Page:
NEW ORLEANS (WVUE) – Prominent leaders from the academic, business and non-profit community are hoping to bridge the gap between criminal justice stakeholders in New Orleans by presenting a violent crime reduction plan.
The plan, drafted by Pres Kabacoff of HRI Properties, Peter Scharf of LSU Health, Michael Williamson of United Way of Southeast Louisiana, Dr. Rahn Bailey of LSU Health, among other leaders, was presented to New Orleans City Council on Tuesday.
“We write to you today as a coalition of criminal justice experts and advocates concerned about the staggering increasing violence in New Orleans,” the plan begins, citing the city’s violent start to 2022.
Asher, co-founder of AH Datalytics, said this year has been particularly bloody. The last time the first four months of the year have yielded this many homicides was April 2005.
If the trend holds, New Orleans could be looking at its’ deadliest year since the 1990s, when the population of the city was roughly 100,000 people higher.
“It’s nobody’s fault, but it’s all of our responsibility to have a role to play,” said Dr. Rahn Bailey, Chairman of Psychiatry at LSU Health’s School of Medicine. “Apathy doesn’t work well for any of us.”
The bill identifies three major areas of improvement within the city’s criminal justice system:
1. Utilizing current technology to fully integrate the flow of information between criminal justice stakeholders (e.g. NOLA Public Schools, New Orleans Health Department)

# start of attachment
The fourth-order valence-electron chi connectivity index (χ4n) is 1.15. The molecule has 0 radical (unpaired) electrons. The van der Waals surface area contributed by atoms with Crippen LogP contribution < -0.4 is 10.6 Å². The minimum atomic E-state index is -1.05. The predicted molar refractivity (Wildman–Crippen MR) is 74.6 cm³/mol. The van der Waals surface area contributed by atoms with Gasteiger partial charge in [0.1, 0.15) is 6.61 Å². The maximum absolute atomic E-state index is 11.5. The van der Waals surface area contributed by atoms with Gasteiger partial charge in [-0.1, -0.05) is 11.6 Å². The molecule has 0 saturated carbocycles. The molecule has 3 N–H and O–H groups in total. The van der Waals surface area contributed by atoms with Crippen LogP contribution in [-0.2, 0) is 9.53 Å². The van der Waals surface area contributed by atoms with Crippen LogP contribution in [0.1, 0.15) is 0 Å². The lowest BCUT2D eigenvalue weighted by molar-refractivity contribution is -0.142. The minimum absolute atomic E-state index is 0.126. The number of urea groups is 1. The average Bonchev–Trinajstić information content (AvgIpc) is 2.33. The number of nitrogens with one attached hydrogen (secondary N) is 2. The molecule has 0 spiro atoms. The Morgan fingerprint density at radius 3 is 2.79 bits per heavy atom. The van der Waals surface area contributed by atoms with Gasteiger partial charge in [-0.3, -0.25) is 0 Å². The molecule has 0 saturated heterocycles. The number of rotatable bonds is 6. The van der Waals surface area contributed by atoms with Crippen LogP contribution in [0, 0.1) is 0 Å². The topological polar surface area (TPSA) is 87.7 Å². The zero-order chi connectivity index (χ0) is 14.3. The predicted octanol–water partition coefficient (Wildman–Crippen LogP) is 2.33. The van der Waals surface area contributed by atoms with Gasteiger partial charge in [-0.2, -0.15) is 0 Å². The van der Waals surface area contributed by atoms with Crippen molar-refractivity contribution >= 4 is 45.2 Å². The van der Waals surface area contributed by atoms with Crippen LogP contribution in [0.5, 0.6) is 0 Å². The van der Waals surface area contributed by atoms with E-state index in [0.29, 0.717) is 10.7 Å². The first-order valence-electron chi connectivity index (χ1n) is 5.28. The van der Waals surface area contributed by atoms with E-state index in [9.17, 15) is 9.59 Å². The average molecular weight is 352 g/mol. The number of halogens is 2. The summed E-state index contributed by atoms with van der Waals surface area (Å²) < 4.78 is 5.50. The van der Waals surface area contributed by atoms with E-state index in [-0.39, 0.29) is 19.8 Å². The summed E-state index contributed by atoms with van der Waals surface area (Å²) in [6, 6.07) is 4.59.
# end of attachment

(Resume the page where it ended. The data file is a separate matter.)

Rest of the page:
2. Growing criminal justice stakeholder capacity and engagement by tripling down on recruitment/retention, training, and diversity, equity and inclusion (DEI)
3. Increasing NOPD’s analytic capabilities to employ intelligence effectively and without bias
4. Foster quality public and private prevention/intervention programs
“What is it we can all do to reduce this obscene carnage in the streets we see all day?” asked Peter Scharf, LSU Health Criminologist. “The critical thing is the programs we’re proposing are all evidence based.”
As part of the plan, the group suggests bringing in Captain Ron Rasmussen of the Seattle Police Department. Rasmussen has been hailed as an expert in the implementation of law enforcement technology and proactive programs to reduce violence.
Scharf said NOPD’s force is so low, the department has been forced to take a reactive role in the community.
“What strategies should we use to maximize good police effort with 1,000 or so or 900 that we actually have?” Bailey said.
The group has the aim of being the bridge, or connective tissue, between all the stakeholders in New Orleans’ criminal justice community, without getting caught up in politics.
“I think people are tired of attacking people, and they’re tired also of defending something that’s really not working very well,” Scharf said.
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